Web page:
For determination of the permeability of the membranes, firstly the thickness of the membranes was measured on 10 different points using a micrometer screw. The gas permeation experiments were performed as described by Tanh Jeazet et al. (2016). The membrane with an area of 11.3 cm2 was placed into a permeation cell. First the permeate side was evacuated followed by evacuation of the feed side. The valve on the feed side was kept closed while pressurizing to approximately 3 bar for 2 h with a single gas. The line between vacuum pump and permeate side was closed followed by the adjustment of the feed pressure. The pressure on the permeate side was increased as the gas permeated from the feed side through the membrane to the permeate side. The linear rise of the pressure, recorded with an x-y printer, was used to calculate the permeability P in Barrer units.

Permeability is defined as the gas flow rate multiplied by the thickness of the material, divided by the area and by the pressure difference across the material:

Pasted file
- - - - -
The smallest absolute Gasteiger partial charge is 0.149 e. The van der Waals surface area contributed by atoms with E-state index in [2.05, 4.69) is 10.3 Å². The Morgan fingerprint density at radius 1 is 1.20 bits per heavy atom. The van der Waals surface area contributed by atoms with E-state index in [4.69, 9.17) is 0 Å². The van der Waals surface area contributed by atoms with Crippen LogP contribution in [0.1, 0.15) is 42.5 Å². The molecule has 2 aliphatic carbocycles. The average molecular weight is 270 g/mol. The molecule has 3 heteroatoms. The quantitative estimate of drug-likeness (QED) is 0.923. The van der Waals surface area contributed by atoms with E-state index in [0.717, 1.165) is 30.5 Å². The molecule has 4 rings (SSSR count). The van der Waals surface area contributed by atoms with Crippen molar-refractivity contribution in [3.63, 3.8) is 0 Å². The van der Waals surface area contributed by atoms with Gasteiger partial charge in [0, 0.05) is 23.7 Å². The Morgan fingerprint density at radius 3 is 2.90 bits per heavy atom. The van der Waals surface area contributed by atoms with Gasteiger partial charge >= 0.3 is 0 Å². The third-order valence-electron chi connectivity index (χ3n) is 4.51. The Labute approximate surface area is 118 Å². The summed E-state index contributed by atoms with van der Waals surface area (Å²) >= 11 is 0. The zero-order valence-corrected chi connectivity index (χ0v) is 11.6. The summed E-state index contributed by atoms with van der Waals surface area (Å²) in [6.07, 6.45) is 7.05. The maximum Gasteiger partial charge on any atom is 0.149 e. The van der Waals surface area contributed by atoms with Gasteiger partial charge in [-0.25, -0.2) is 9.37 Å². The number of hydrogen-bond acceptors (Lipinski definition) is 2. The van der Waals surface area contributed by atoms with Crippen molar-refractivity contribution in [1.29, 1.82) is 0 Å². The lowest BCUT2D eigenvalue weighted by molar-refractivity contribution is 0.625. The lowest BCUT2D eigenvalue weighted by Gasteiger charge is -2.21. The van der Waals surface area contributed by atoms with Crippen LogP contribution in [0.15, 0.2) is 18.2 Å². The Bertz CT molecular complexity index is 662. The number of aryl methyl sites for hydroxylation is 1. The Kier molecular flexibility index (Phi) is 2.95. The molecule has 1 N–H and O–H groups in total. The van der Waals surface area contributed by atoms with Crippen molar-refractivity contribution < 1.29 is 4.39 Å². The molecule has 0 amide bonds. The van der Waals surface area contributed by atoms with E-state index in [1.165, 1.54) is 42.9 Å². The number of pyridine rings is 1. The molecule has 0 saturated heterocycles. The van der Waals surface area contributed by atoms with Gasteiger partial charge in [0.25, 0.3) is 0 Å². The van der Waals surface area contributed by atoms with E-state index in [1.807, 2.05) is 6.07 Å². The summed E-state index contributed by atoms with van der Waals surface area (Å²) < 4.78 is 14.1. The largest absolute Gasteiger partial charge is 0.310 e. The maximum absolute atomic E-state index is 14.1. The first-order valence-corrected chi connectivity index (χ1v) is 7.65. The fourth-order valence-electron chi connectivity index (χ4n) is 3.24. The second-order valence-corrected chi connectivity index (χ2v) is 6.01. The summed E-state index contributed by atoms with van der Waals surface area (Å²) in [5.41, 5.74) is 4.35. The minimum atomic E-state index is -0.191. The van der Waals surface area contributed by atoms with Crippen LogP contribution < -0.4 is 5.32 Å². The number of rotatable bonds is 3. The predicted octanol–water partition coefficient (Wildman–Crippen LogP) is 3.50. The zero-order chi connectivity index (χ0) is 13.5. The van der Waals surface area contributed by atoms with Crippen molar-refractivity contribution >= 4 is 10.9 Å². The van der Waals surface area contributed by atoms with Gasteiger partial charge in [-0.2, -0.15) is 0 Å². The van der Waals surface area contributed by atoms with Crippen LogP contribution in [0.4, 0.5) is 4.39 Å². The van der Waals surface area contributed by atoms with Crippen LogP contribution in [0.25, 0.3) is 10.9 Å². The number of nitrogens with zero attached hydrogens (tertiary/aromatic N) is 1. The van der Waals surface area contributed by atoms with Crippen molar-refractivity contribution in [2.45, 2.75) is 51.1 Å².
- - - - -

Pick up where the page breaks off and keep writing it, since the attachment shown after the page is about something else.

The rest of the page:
Permeability (P)=flow rate×thicknessarea×pressure difference    (1)
P(1Barrer)=10-10×cm3(STP)×cmcm2×s×cmHg    (2)

In the CGS system permeability can also be expressed as follows:

P=g×cmsec×cm2×(dyne×cm-2)    (3)

The relationship between the different units is given as:

1[g×cmsec×cm2×(dyne×cm-2)]  =(2.9882×1018)M [1010×cm3(STP)×cmsec×cm3×cm Hg]    (4)

The ideal gas selectivity was calculated from the single gas permeabilities by using the following equation:

αideal (O2N2)=PO2PN2    (5)

Synthesis of CTF-1

CTF-1 has been synthesized according to the following procedure (Kuhn et al., 2008): a mixture of terephthalonitrile (1.28 g, 10 mmol) and anhydrous ZnCl2 (6.8 g, 50 mmol) was placed into a Pyrex ampoule under inert conditions. The ampoule was evacuated, sealed, and heated for 48 h at 400°C followed by cooling to room temperature. The black product was stirred with water for 72 h. Afterwards the product was isolated by filtration and again stirred with 200 mL of 2 mol/L aqueous HCl for 24 h. The resulting black powder was further washed with water, tetrahydrofuran (THF), acetone and dried under vacuum (yield 90 %).